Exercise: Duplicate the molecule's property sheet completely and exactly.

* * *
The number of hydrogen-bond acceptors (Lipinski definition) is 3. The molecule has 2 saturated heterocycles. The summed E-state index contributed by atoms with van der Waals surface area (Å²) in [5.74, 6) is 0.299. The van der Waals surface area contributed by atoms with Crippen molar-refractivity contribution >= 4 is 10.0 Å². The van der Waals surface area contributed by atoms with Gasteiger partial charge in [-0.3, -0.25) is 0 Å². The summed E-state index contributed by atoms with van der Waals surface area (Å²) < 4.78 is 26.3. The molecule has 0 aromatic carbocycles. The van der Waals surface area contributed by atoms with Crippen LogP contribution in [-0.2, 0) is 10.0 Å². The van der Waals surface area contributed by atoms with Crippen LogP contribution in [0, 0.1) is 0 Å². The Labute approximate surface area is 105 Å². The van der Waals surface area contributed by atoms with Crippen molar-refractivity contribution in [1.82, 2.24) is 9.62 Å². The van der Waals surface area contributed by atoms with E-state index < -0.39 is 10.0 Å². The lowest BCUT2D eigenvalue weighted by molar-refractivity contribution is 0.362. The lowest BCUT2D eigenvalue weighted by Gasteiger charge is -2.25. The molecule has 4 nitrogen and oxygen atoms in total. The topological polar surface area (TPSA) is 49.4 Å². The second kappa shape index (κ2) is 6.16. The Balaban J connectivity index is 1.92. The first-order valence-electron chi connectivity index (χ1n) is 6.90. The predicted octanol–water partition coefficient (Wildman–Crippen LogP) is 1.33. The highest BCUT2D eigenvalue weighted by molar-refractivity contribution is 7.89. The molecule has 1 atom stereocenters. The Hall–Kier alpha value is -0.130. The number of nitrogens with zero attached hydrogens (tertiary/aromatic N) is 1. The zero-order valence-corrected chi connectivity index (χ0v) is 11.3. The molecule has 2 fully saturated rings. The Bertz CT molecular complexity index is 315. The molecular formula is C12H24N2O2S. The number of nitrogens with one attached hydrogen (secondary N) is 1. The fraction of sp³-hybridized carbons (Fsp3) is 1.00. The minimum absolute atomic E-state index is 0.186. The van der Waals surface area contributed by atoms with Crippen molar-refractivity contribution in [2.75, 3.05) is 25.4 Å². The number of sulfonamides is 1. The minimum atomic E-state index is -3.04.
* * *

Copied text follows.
The number of hydrogen-bond acceptors (Lipinski definition) is 3. The molecule has 2 saturated heterocycles. The summed E-state index contributed by atoms with van der Waals surface area (Å²) in [5.74, 6) is 0.299. The van der Waals surface area contributed by atoms with Crippen molar-refractivity contribution >= 4 is 10.0 Å². The van der Waals surface area contributed by atoms with Gasteiger partial charge in [-0.3, -0.25) is 0 Å². The summed E-state index contributed by atoms with van der Waals surface area (Å²) < 4.78 is 26.3. The molecule has 0 aromatic carbocycles. The van der Waals surface area contributed by atoms with Crippen LogP contribution in [-0.2, 0) is 10.0 Å². The van der Waals surface area contributed by atoms with Crippen LogP contribution in [0, 0.1) is 0 Å². The Labute approximate surface area is 105 Å². The van der Waals surface area contributed by atoms with Crippen molar-refractivity contribution in [1.82, 2.24) is 9.62 Å². The van der Waals surface area contributed by atoms with E-state index < -0.39 is 10.0 Å². The lowest BCUT2D eigenvalue weighted by molar-refractivity contribution is 0.362. The lowest BCUT2D eigenvalue weighted by Gasteiger charge is -2.25. The molecule has 4 nitrogen and oxygen atoms in total. The topological polar surface area (TPSA) is 49.4 Å². The second kappa shape index (κ2) is 6.16. The Balaban J connectivity index is 1.92. The first-order valence-electron chi connectivity index (χ1n) is 6.90. The predicted octanol–water partition coefficient (Wildman–Crippen LogP) is 1.33. The highest BCUT2D eigenvalue weighted by molar-refractivity contribution is 7.89. The molecule has 1 atom stereocenters. The Hall–Kier alpha value is -0.130. The number of nitrogens with zero attached hydrogens (tertiary/aromatic N) is 1. The zero-order valence-corrected chi connectivity index (χ0v) is 11.3. The molecule has 2 fully saturated rings. The Bertz CT molecular complexity index is 315. The molecular formula is C12H24N2O2S. The number of nitrogens with one attached hydrogen (secondary N) is 1. The fraction of sp³-hybridized carbons (Fsp3) is 1.00. The minimum absolute atomic E-state index is 0.186. The van der Waals surface area contributed by atoms with Crippen molar-refractivity contribution in [2.75, 3.05) is 25.4 Å². The number of sulfonamides is 1. The minimum atomic E-state index is -3.04.